In the town of Speedway for a scheduled synthetic rubber tire test on the 2.5-mile oval track for Firestone, the company executive soon arranged a meeting with then-facility owner Eddie Rickenbacker. Shaw, initially invigorated to use the fortune he’d amassed as the race’s second three-time winner, along with funds from  20-some minor investors he’d hoped to court, instead happened upon Cochran.

“Cochran told him, ‘I’ve got this fella in Terre Haute you ought to meet with,’ ” Davidson said after Shaw had spent months searching for investors. “If not for Cochran, this might not all have happened.”

One of the greatest sportsmen of all-time

For years after that, Hulman could walk the sidewalks of downtown Indianapolis in near-anonymity. The new track owner was surprised to be caught in traffic race day morning in 1946, stunned that so many thousands of race fans wanted to visit the Racing Capital of the World so soon after the end of the War and with IMS still a shell of what he knew it could become.

“They were thinking, ‘We haven’t run in five years, and people still want to come?’” Davidson said. “And the answer, of course, was a resounding, ‘Yes!’”

Hulman was aware how much the race meant to locals – having attended his first 500 in 1914 at age 13 – but that re-invigoration matched his own excitement on getting to work on his Mona Lisa. Out of the spotlight for much of the next decade, Hulman, the track’s owner and chairman, served as its visionary while Shaw, as its president, steered the ship.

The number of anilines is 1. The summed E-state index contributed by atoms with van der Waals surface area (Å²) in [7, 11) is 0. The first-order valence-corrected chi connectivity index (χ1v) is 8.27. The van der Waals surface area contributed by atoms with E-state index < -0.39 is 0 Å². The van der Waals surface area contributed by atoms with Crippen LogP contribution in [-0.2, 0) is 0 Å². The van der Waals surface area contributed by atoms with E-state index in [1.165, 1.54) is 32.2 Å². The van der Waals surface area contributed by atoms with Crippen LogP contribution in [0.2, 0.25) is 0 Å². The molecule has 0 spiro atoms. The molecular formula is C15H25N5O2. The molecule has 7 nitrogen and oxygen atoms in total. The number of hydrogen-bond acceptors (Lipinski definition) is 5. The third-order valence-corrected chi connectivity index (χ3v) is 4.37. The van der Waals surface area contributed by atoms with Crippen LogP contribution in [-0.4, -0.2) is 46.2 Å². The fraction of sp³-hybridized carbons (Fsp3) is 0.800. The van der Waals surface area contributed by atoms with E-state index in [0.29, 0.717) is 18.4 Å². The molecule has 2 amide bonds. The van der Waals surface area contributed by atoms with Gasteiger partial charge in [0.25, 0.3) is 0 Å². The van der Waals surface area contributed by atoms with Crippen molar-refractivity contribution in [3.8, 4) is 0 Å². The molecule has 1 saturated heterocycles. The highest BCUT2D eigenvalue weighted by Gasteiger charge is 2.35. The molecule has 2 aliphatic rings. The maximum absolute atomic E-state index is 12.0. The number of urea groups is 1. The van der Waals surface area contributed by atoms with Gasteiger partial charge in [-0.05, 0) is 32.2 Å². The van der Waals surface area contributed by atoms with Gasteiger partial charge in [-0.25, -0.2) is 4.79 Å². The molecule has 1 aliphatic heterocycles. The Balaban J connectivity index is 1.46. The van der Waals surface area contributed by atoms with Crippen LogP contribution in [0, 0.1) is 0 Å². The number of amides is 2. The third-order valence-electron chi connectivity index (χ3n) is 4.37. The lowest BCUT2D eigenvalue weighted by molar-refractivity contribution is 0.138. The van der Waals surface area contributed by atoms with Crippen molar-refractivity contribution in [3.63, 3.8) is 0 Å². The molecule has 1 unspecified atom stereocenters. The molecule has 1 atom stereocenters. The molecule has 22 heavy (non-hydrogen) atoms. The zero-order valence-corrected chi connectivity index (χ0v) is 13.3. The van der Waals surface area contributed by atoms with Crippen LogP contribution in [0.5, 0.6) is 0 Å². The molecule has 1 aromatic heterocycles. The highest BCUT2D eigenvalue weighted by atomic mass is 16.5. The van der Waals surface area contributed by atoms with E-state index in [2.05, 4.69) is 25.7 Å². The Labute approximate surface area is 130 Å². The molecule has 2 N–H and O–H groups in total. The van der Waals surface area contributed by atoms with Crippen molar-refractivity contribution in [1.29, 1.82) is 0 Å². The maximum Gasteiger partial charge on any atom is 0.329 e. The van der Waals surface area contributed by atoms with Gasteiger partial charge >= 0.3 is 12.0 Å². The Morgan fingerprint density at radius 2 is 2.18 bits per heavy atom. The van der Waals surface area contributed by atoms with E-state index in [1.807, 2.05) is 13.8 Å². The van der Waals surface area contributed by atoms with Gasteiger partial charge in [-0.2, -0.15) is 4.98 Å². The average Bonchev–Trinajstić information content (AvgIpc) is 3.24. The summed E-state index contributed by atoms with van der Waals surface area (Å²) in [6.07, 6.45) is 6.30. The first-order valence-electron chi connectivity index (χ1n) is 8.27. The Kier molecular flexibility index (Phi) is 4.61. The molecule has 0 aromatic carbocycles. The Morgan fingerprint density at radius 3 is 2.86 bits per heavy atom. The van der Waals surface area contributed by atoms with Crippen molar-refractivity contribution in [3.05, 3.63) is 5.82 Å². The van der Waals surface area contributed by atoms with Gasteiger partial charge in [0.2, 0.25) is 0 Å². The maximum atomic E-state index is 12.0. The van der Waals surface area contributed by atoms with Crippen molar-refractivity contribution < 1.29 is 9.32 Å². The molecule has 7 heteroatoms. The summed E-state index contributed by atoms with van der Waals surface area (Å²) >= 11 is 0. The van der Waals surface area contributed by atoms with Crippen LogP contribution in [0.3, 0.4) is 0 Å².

Having inherited, then built upon, a family fortune amassed through the Hulmans’ business empire, Hulman & Co., the track’s new owner wasn’t looking for a money-maker. Quite the opposite. He was looking for the perfect project for his creative fancy. T.E. “Pop” Myers, a 40-plus year IMS employee till his death in 1954, said in 1951 that Hulman had yet to take a single dividend during his ownership.

“Tony said, ‘I don’t expect to make a profit out of this. I’m not looking to lose money or make money’,” Davidson said. “’And after the race, if I have profit, I’ll put it back into renovating the place.’”

The 1946 Indy 500 boasted the largest purse in the race’s history ($115,100), all while Hulman transformed IMS’s sprawling acres from jungle to gem. We marvel at the stark improvements Penske pulled off in the midst of a pandemic after announcing his purchase in November 2019, but the makeover Hulman, Shaw and company pulled off between November 1945 and May 1946 goes down in track lore.

“All the investment and infrastructure he pulled off in late-winter and early-spring in order to have that one (race) in 1946 was a pretty herculean effort, on the backside of World War II,” Boles said. “The facility was just so completely run down, but he was so committed to it.”

“In a way, he was Midas,” Penske Entertainment Corp. president and CEO Mark Miles added.

But Hulman would have to take on a more front-facing role in late 1955 and beyond, after Shaw perished in a plane crash in October 1954.

For 1955, a bashful Hulman took over belting out the drivers’ command to signal the start of the race, a symbol of how much the track owner set the stage for how fans experience the minutes that lead up to the green flag even today.

The pace car, the milk, the 11 rows of three, the Borg-Warner trophy and the four-lap qualifying runs were already staples of the race, but Hulman’s tenure started the pre-race invocation, the playing of “Taps” and the singing of “Back Home Again,” – all of which tug at the emotional heartstrings of fans.

“The cadence that leads up to the command, the start of the engines and all the stuff that makes the race so special – that was Tony Hulman,” Boles said. “The speedway is here today because of Tony Hulman, but also, so much of what we celebrate on race morning, even nowadays, is because of the things Tony Hulman put together that made this race so much more than a 500-mile automobile race.”